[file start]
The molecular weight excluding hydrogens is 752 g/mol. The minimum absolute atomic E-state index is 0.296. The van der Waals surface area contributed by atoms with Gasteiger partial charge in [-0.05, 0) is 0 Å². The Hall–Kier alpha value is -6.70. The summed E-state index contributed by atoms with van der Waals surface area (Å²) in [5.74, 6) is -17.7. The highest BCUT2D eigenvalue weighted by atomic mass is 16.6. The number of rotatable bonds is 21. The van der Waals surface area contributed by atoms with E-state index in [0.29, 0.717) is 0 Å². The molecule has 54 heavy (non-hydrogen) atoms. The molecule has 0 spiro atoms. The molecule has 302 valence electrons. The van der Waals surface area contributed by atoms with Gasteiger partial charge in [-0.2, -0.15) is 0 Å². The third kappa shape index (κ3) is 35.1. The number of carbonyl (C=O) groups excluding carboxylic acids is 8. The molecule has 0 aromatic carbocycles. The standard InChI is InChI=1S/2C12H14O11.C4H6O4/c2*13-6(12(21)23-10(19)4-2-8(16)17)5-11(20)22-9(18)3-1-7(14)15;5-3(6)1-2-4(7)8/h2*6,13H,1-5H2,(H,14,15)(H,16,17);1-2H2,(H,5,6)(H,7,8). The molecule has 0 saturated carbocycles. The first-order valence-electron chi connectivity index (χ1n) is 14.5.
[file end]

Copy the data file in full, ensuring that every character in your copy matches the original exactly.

The molecular weight excluding hydrogens is 752 g/mol. The minimum absolute atomic E-state index is 0.296. The van der Waals surface area contributed by atoms with Gasteiger partial charge in [-0.05, 0) is 0 Å². The Hall–Kier alpha value is -6.70. The summed E-state index contributed by atoms with van der Waals surface area (Å²) in [5.74, 6) is -17.7. The highest BCUT2D eigenvalue weighted by atomic mass is 16.6. The number of rotatable bonds is 21. The van der Waals surface area contributed by atoms with E-state index in [0.29, 0.717) is 0 Å². The molecule has 54 heavy (non-hydrogen) atoms. The molecule has 0 spiro atoms. The molecule has 302 valence electrons. The van der Waals surface area contributed by atoms with Gasteiger partial charge in [-0.2, -0.15) is 0 Å². The third kappa shape index (κ3) is 35.1. The number of carbonyl (C=O) groups excluding carboxylic acids is 8. The molecule has 0 aromatic carbocycles. The standard InChI is InChI=1S/2C12H14O11.C4H6O4/c2*13-6(12(21)23-10(19)4-2-8(16)17)5-11(20)22-9(18)3-1-7(14)15;5-3(6)1-2-4(7)8/h2*6,13H,1-5H2,(H,14,15)(H,16,17);1-2H2,(H,5,6)(H,7,8). The molecule has 0 saturated carbocycles. The first-order valence-electron chi connectivity index (χ1n) is 14.5.